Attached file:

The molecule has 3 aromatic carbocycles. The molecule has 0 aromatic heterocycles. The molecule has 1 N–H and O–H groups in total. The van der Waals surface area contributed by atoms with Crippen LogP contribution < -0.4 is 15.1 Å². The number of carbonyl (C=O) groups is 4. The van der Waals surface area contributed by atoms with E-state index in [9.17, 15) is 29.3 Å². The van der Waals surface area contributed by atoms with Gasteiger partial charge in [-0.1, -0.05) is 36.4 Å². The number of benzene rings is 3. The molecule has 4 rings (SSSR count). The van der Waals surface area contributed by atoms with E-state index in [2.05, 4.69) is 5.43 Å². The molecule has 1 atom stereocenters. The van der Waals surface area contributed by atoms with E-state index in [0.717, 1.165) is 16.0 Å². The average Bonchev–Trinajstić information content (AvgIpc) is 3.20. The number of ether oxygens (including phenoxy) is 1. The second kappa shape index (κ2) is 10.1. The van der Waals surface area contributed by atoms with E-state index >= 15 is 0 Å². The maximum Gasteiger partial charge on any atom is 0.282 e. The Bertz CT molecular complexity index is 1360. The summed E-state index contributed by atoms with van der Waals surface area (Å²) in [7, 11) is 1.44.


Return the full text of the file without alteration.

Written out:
The molecule has 3 aromatic carbocycles. The molecule has 0 aromatic heterocycles. The molecule has 1 N–H and O–H groups in total. The van der Waals surface area contributed by atoms with Crippen LogP contribution < -0.4 is 15.1 Å². The number of carbonyl (C=O) groups is 4. The van der Waals surface area contributed by atoms with E-state index in [9.17, 15) is 29.3 Å². The van der Waals surface area contributed by atoms with Gasteiger partial charge in [-0.1, -0.05) is 36.4 Å². The number of benzene rings is 3. The molecule has 4 rings (SSSR count). The van der Waals surface area contributed by atoms with E-state index in [2.05, 4.69) is 5.43 Å². The molecule has 1 atom stereocenters. The van der Waals surface area contributed by atoms with E-state index in [0.717, 1.165) is 16.0 Å². The average Bonchev–Trinajstić information content (AvgIpc) is 3.20. The number of ether oxygens (including phenoxy) is 1. The second kappa shape index (κ2) is 10.1. The van der Waals surface area contributed by atoms with E-state index >= 15 is 0 Å². The maximum Gasteiger partial charge on any atom is 0.282 e. The Bertz CT molecular complexity index is 1360. The summed E-state index contributed by atoms with van der Waals surface area (Å²) in [7, 11) is 1.44.